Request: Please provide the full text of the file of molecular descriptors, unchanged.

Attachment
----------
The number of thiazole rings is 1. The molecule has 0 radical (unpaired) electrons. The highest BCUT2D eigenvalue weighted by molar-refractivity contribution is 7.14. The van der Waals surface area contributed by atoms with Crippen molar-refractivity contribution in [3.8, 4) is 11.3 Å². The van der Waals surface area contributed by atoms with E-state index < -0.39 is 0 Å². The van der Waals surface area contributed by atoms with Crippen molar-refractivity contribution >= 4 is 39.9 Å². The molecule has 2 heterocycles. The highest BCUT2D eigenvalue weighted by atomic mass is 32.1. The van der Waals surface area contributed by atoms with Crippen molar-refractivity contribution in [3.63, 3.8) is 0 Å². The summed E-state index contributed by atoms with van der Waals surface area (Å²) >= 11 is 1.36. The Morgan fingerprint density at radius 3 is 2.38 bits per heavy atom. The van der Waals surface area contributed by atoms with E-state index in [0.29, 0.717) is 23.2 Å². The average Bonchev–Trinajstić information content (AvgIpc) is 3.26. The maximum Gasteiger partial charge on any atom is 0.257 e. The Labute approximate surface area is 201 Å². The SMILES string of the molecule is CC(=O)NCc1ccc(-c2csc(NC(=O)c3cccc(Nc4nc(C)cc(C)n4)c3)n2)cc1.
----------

The number of thiazole rings is 1. The molecule has 0 radical (unpaired) electrons. The highest BCUT2D eigenvalue weighted by molar-refractivity contribution is 7.14. The van der Waals surface area contributed by atoms with Crippen molar-refractivity contribution in [3.8, 4) is 11.3 Å². The van der Waals surface area contributed by atoms with E-state index < -0.39 is 0 Å². The van der Waals surface area contributed by atoms with Crippen molar-refractivity contribution >= 4 is 39.9 Å². The molecule has 2 heterocycles. The highest BCUT2D eigenvalue weighted by atomic mass is 32.1. The van der Waals surface area contributed by atoms with Crippen molar-refractivity contribution in [3.63, 3.8) is 0 Å². The summed E-state index contributed by atoms with van der Waals surface area (Å²) >= 11 is 1.36. The Morgan fingerprint density at radius 3 is 2.38 bits per heavy atom. The van der Waals surface area contributed by atoms with E-state index in [0.29, 0.717) is 23.2 Å². The average Bonchev–Trinajstić information content (AvgIpc) is 3.26. The maximum Gasteiger partial charge on any atom is 0.257 e. The Labute approximate surface area is 201 Å². The SMILES string of the molecule is CC(=O)NCc1ccc(-c2csc(NC(=O)c3cccc(Nc4nc(C)cc(C)n4)c3)n2)cc1.